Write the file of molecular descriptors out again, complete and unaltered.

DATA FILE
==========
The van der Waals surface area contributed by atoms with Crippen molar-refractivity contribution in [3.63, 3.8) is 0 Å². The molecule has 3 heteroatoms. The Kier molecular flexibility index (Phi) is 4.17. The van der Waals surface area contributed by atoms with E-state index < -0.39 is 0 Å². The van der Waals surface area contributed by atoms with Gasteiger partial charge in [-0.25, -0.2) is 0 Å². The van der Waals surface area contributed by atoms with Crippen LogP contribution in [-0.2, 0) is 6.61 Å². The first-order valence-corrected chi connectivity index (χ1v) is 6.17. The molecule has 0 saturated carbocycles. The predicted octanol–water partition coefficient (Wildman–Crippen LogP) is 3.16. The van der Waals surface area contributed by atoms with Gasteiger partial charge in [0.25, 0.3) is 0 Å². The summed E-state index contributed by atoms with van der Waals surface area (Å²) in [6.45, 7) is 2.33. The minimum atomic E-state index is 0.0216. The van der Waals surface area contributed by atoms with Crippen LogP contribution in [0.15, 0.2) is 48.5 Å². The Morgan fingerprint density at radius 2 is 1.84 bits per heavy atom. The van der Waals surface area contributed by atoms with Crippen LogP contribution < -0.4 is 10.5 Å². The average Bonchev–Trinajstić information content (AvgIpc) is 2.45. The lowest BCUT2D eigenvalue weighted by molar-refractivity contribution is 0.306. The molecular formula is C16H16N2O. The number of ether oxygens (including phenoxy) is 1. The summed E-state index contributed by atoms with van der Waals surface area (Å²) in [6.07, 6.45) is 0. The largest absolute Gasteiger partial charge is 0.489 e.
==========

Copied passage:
The van der Waals surface area contributed by atoms with Crippen molar-refractivity contribution in [3.63, 3.8) is 0 Å². The molecule has 3 heteroatoms. The Kier molecular flexibility index (Phi) is 4.17. The van der Waals surface area contributed by atoms with E-state index < -0.39 is 0 Å². The van der Waals surface area contributed by atoms with Gasteiger partial charge in [-0.25, -0.2) is 0 Å². The van der Waals surface area contributed by atoms with Crippen LogP contribution in [-0.2, 0) is 6.61 Å². The first-order valence-corrected chi connectivity index (χ1v) is 6.17. The molecule has 0 saturated carbocycles. The predicted octanol–water partition coefficient (Wildman–Crippen LogP) is 3.16. The van der Waals surface area contributed by atoms with Gasteiger partial charge in [0.25, 0.3) is 0 Å². The summed E-state index contributed by atoms with van der Waals surface area (Å²) in [6.45, 7) is 2.33. The minimum atomic E-state index is 0.0216. The van der Waals surface area contributed by atoms with Crippen LogP contribution in [0.15, 0.2) is 48.5 Å². The Morgan fingerprint density at radius 2 is 1.84 bits per heavy atom. The van der Waals surface area contributed by atoms with Crippen LogP contribution < -0.4 is 10.5 Å². The average Bonchev–Trinajstić information content (AvgIpc) is 2.45. The lowest BCUT2D eigenvalue weighted by molar-refractivity contribution is 0.306. The molecular formula is C16H16N2O. The number of ether oxygens (including phenoxy) is 1. The summed E-state index contributed by atoms with van der Waals surface area (Å²) in [6.07, 6.45) is 0. The largest absolute Gasteiger partial charge is 0.489 e.